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I had the pleasure of attending the winter workshop with Iceland Photo Tours. The workshop was excellent, exceeded my initial expectations and it was definitely a week that will never be forgotten. Our guide was very professional and a modest person and I admire his relentless pursuit of the group satisfaction. Even after being able to successfully see the auroras he kept on trying to go out to see them again on the next days (when meteorological conditions allowed) and we saw them, not once, not twice but in three different nights. He’s also very concerned about people safety and would not sacrifice it for the sake of a nice or funny shot. I felt prepared, even in the most adverse conditions on the field, thanks to the information provided by our guide prior to departure regarding clothing and equipment. I enjoyed Siggi, the bus driver, which is actually more like a co-guide with all his knowledge on history, architecture, culture and his unique humour. The editing session was adequate both for beginner and advanced users and I learned techniques that I developed right away. This is definitely a photo workshop, not a photo tour, and sometimes you even feel you’re in a unique expedition. I would do it all over again, and I’m pretty sure I will come back for another workshop with Iceland Photo Tours.
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Researching my first trip to Iceland, one name kept coming up, and for good reason. Iceland Photo Tours' stunning photos speaks volumes for both their passion and technical expertise, but it is their calm and generous nature that makes them such an asset as photographic teachers, mentors, and guides. Having learnt so much on my first trip I promptly booked a second. Instantly I was rewarded on my second day as I captured images of a lifetime flying over a newly erupted volcano (thanks you!), however, my other memory of the day is witnessing our guides as excited as a child at Christmas, as they captured images that were shared by news agencies around the world. Having an instructor that still has their fire and passion is paramount.
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I would just like to extend my appreciation to Iceland Photo Tours and of course the tour group for the great time in Iceland. Even if the weather did not cooperate in some locations, the guides made it the most out of the situation. They monitored everything possible to see how to best maximize the shoot. On top of that, transportation and lodging were very comfortable, the food was fantastic, and the company was great!
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While I don’t consider a photo safari as a leisure vacation, there’s still a minimum level of comfort that I’d like to have in terms of accommodation, food and transportation. And on all three aspects, I rate this photo safari very satisfactory. Accommodations were all more than adequate providing very nice, quiet, clean, cozy, warm respite from the frigid outdoors. And I especially like the fact that these accommodations were all located within short driving distance from locations that we were going to photograph at sunrise &/or sunset /night. Food was nice! We had an interesting variety of food from deluxe burgers & fries to fancy grilled fish dishes – my favorite Arctic Char! Our transportation was a van that had ample room for luggage as well as passengers. I liked that it wasn't cramped. It’s a big plus to have two very experienced landscape photographers leading a photo safari such as this. Their itinerary is tailored to get you to great locations at the best possible light and their schedules are flexible enough to allow for changes in Iceland’s famously unpredictable weather. Although this was not a workshop, both our guides were very helpful in making sure we came out of each location with good photos. They gave us tips and reminders during our actual shoots. One guide reviewed our shots and walked us through post processing some of our own photos. All in all a very satisfying learning experience so I highly recommend these photo safaris &/or workshops!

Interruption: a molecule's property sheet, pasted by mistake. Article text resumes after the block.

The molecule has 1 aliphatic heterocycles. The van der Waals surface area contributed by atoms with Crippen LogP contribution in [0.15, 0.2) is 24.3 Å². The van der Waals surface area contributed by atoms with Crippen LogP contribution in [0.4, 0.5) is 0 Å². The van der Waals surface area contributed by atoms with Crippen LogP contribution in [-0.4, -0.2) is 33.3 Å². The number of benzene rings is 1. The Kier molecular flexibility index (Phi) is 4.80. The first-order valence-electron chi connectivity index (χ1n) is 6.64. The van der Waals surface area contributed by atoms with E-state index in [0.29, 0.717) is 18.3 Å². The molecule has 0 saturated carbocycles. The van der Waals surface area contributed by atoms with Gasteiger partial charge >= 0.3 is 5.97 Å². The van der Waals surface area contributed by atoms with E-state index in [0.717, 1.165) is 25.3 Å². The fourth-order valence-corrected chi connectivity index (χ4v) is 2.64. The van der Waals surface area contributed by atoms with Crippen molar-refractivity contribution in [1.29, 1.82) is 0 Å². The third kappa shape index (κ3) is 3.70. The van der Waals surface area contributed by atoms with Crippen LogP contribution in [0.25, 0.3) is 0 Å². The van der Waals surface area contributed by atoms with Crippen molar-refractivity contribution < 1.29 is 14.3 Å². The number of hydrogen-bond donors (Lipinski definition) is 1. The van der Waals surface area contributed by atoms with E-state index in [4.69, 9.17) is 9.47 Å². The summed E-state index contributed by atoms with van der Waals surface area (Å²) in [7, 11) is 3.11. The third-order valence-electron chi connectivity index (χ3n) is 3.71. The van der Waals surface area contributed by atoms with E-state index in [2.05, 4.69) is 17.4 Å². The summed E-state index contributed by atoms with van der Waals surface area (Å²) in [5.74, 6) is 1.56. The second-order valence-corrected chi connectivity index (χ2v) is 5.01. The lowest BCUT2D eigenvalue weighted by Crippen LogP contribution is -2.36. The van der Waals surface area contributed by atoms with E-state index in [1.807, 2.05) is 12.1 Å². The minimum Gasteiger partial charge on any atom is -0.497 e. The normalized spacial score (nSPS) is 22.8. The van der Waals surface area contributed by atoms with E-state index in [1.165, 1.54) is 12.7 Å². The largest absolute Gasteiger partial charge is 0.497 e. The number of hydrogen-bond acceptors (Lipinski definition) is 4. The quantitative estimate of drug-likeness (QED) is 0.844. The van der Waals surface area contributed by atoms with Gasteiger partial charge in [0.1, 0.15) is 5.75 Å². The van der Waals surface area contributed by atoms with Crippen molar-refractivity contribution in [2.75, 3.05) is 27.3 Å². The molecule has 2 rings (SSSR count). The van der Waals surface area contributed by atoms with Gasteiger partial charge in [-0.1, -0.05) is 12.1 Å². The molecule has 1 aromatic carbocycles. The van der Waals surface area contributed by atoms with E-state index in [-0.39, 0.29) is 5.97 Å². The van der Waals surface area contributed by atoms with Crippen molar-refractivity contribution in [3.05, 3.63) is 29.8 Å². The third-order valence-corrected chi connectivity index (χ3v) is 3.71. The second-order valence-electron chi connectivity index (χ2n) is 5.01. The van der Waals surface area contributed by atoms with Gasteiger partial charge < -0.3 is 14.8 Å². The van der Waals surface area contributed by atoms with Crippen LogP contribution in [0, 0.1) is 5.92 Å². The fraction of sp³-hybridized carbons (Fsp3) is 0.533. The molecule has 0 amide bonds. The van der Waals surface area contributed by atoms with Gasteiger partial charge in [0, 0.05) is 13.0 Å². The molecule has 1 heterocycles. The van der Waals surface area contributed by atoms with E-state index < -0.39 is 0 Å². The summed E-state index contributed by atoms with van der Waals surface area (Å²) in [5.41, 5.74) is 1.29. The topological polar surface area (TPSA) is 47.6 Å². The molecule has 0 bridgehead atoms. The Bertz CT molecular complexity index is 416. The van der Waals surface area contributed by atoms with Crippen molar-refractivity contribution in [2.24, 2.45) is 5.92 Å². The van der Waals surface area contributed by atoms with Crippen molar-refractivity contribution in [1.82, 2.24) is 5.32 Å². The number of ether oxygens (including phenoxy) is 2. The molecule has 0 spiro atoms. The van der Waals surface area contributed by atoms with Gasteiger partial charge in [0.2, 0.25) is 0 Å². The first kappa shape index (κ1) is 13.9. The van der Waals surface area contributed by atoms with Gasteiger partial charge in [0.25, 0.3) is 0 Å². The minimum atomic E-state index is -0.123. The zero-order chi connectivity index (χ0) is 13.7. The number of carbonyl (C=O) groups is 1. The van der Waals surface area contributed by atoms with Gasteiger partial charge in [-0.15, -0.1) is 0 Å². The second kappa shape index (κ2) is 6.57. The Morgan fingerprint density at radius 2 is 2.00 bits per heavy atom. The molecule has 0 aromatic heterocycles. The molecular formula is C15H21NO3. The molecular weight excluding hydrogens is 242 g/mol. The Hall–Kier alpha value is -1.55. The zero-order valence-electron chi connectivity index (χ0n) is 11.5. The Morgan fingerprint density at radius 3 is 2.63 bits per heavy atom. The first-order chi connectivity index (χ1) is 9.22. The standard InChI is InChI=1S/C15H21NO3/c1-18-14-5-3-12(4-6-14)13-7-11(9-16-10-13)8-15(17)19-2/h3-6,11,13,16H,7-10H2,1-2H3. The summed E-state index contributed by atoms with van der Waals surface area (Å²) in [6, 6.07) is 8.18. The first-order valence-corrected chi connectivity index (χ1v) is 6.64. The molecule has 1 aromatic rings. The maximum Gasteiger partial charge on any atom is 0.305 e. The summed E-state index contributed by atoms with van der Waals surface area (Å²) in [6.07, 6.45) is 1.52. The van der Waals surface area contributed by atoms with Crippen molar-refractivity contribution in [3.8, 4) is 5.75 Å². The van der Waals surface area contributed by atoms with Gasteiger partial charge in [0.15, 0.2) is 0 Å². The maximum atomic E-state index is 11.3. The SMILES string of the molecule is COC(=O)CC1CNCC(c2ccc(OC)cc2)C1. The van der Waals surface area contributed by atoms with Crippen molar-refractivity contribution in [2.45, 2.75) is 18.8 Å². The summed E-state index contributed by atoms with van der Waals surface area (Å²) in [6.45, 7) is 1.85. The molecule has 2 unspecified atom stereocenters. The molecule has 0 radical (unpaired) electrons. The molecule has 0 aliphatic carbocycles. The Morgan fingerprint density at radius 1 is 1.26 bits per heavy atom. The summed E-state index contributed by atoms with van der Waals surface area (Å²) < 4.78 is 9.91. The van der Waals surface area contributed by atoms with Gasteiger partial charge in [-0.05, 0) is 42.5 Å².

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I have worked with hundreds of guide and photographers over the years. Iceland Photo Tours sits at the top of the heap, for sure. As guides, they take pride in knowing exactly where to put your tripod, and at what time, to get the best shot of the amazing landscape. They are meticulous in their handling of details ahead of time, with hotels, food, transportation, all logistics – so that the photo tour or workshop you are on runs as smoothly as possible. I’ve had the pleasure of partnering with them over the past few years for our workshops in Iceland, and having been completely thrilled with everything in the past, I’m looking forward to many more photo workshops with Iceland Photo Tours in the future. Oh and let’s not forget that the guides are incredibly talented photographers, making imagery that is visually stunning on a daily basis.